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Random Thought Thread

Discussion in 'Carothers Performance Knives' started by Nathan the Machinist, Jul 17, 2017.

  1. TommyGun56

    TommyGun56 Gold Member Gold Member

    Jul 29, 2014
    Sitting on the Back Porch enjoying the sights
    [​IMG]
     
    duramax, abbydaddy, Phill50 and 14 others like this.
  2. Jo the Machinist

    Jo the Machinist KnifeMaker / Craftsman / Service Provider Knifemaker / Craftsman / Service Provider

    Nov 17, 2015
    Probably a north eastern thing. My family is from northern PA and I hung on to a lot of it. Our children are the only ones in the state that say. “You guys”. LOL
     
  3. UffDa

    UffDa Gold Member Gold Member

    Sep 11, 1999
    Little edjumication.*

    The phrase was originally expressed as 'no peace for the wicked' and refers to the eternal torment of Hell that awaited sinners. Not surprisingly, the it derives from the Bible - Isaiah 57.The expression was first printed in English in Miles Coverdale's Bible, 1535:

    20: But the wicked are like the raginge see, that ca not rest, whose water fometh with the myre & grauel.
    21 Eueso ye wicked haue no peace, saieth my God.



    *Isn't great when you misspell a word so badly that autocorrect says, "I have nothing."?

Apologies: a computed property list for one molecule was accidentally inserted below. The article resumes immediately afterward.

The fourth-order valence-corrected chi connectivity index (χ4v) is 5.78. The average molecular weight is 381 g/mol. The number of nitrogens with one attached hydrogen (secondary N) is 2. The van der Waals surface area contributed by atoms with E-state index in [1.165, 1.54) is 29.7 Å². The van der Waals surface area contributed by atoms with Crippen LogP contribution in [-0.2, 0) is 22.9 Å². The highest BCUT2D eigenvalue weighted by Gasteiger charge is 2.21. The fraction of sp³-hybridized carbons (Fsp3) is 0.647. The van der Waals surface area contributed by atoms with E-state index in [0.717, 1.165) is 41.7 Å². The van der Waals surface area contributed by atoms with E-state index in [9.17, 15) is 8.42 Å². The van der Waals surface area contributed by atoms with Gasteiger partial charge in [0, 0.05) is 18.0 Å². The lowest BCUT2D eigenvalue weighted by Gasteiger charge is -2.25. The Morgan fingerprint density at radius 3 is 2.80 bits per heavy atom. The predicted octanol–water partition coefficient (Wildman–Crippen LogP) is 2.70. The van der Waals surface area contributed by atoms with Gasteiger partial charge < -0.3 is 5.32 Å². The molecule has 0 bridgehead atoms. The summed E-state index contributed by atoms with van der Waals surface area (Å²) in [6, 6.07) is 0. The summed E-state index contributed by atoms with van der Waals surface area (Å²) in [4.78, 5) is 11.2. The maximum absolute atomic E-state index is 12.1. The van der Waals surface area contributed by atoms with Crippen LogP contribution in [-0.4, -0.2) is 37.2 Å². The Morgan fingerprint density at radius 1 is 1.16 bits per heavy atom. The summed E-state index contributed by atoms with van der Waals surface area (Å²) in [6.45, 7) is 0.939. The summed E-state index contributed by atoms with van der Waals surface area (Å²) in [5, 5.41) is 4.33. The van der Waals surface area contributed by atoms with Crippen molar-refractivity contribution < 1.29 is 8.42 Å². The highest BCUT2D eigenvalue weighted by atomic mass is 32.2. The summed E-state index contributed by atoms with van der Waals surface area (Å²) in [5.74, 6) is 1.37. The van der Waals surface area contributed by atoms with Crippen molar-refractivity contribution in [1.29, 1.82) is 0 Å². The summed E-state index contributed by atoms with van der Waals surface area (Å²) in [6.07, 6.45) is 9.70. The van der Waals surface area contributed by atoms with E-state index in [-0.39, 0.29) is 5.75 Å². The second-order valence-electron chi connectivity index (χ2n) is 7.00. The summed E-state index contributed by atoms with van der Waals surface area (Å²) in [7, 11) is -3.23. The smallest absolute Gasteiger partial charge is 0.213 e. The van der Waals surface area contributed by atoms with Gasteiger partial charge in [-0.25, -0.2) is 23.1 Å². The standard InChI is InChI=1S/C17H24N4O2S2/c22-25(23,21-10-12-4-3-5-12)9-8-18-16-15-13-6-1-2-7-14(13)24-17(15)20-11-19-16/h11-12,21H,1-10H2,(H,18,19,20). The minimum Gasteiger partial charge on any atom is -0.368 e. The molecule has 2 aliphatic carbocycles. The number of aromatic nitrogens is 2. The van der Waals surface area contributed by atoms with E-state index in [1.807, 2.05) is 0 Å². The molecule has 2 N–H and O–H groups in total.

Mike157, Fullflat, woodysone and 5 others like this.
  4. Odog27

    Odog27 Gold Member Gold Member

    Nov 20, 2011
    This is my understanding as well. It was originally “No peace for the wicked” and “No rest for the weary”. I believe both are from the Bible but from different books of the Bible. I always thought “No rest for the wicked” was a kind of tongue in cheek twisting together of the two phrases.
    I could be totally wrong.
     
    Mike157, Fullflat, woodysone and 2 others like this.
  5. XtianAus

    XtianAus Gold Member Gold Member

    Mar 3, 2016
    I don't think no rest for the weary is a bible verse or reference. Jesus says the opposite and compels the weary to come to him.

    No rest for the wicked certainly is though. It is from the book of Isaiah
     
  6. betzner

    betzner CenCal Coast Platinum Member

    Jan 23, 2007
    I always love the biblical quotes to see a word's etymology. It's so interesting, word derivation. It's a shame so much comes from fictional works.
     
  7. Odog27

    Odog27 Gold Member Gold Member

    Nov 20, 2011
    I’m pretty sure UffDa had it right. “No peace for the wicked” is from the book of Isaiah.
    I over simplified my statement above. “No rest for the weary” isn’t a direct phrase from the Bible but a play on the “No peace for the wicked” from Isaiah combined with a twisting of something from lamentations.
    Lamentations says something to the effect of - they are at our heels, we are weary but find no rest. When people would quote the Isaiah “No peace for the wicked” a common response was “and no rest for the weary”. That’s how I always heard it anyhow.
    I was raised Irish catholic and we have a lot of little twisted Bible things.
    Like when we almost use the lords name in vain and then turn it into “Jesus, Mary and Joseph” instead of completing the “Jesus Christ!” we were about to say.
    Or saying “God bless it” when we were about to say “God damn it!”